Given his family’s close ties to the North Delta Sunfish Aquatic Club, it’s no wonder Nicholas Furneaux grew up loving the water.
The ten-year-old, who has been swimming since he was four, is currently seeded second in B.C. in the 50-metre backstroke and is one to watch going into next week’s regional swim meet. During last year’s provincial championships, Nicholas (Nico, to his friends) won gold at the 50-metre backstroke.
“From provincials he probably got about seven [individual] medals — three golds, two silvers and two bronze, and for relays [he] got four gold medals,” said Nicholas’ mom, Cristi Furneaux. With all that success, even she has a hard time keeping track of his record. “[The number of medals] in total? Uncountable,” she said with a laugh, adding that Nicholas is very good friends with his competitors from the same division.
Nicholas added to his collection of medals this past weekend, taking first place in the 50-metre backstroke and 100-metre individual medley (with times of 35.99 and 1:17.35, respectively) and third place in the 30-metre butterfly and 50-metre breaststroke (with times of 35.82 and 44.17, respectively).
Nicholas is very self driven and self motivated, said his father, Mark Furneaux. “He likes to challenge himself to catch whoever’s in front of him. It doesn’t matter if it’s a guy two years older or three years older,” Mark said proudly.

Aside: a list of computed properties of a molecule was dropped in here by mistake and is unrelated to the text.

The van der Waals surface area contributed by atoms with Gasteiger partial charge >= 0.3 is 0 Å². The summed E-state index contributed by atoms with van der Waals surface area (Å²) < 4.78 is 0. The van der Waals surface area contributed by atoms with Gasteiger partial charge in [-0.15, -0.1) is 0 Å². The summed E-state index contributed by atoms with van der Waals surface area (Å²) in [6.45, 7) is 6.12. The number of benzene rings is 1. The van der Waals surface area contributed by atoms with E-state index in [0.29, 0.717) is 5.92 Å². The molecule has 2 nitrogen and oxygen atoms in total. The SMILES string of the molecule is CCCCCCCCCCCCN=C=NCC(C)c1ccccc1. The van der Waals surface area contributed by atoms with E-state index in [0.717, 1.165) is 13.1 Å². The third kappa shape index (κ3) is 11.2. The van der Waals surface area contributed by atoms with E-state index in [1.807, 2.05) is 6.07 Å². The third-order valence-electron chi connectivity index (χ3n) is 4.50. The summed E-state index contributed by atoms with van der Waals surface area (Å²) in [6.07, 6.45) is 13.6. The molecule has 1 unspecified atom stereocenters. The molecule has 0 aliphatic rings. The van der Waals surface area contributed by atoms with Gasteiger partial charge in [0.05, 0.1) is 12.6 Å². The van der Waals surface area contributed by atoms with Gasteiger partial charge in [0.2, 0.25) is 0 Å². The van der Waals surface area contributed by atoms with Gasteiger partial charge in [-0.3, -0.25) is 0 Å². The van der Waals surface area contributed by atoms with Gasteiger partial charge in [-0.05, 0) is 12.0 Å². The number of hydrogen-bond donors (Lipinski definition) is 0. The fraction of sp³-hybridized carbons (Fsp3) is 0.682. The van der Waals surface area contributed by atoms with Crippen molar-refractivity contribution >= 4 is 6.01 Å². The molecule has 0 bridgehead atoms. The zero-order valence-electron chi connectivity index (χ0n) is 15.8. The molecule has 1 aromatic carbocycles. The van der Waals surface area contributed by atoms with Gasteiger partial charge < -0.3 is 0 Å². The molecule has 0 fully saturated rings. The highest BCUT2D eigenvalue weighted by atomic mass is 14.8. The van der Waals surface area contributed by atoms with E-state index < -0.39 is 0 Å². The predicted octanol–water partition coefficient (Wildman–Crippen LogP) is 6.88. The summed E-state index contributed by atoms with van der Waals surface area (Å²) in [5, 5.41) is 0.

“He usually does morning practice and afternoon practice. He does an hour, hour and a half in the morning and usually another hour in the afternoon,” said Mark. “He does water polo twice a week, he does synchro three times a week.”
“He is a focused child. He wants more and he motivates that way,” said Cristi.
Nicholas is not the first of the Furneauxs to take to the water; Mark, a former president of the Sunfish, describes them as a “water family.” Mark got involved with the club in the late nineties through his nieces and nephews, and when his own kids were born, he says, it was only natural for them to swim as well. Nicholas’ younger sister, Cierra, is also a competitive swimmer, while older sister Amanda prefers synchronized swimming. Nicholas’ eldest sister, Samantha, is a water polo player and swim coach.
Head coach Bernard Grempel describes Nicholas as “a blast to be around.”
“He started when he was four years old and he’s one of the top swimmers in his age group in the whole entire province. He’s medaled at provincials two years in a row and works really hard and loves swimming,” said Grempel.
Last weekend’s swim meet at Sungod Recreation Centre was also a success for Nicholas, Grempel added.
“He got first place in backstroke and [third] place in breaststroke, and I think we’ll see a lot more of that at our regionals and provincials.”
And as for Nicolas? He says he enjoys swimming because he likes being with his friends. His career aspirations are much higher than being the fastest in British Columbia though. When asked about his goals, Nicholas answered with a big smile.
“Going to the Olympics!”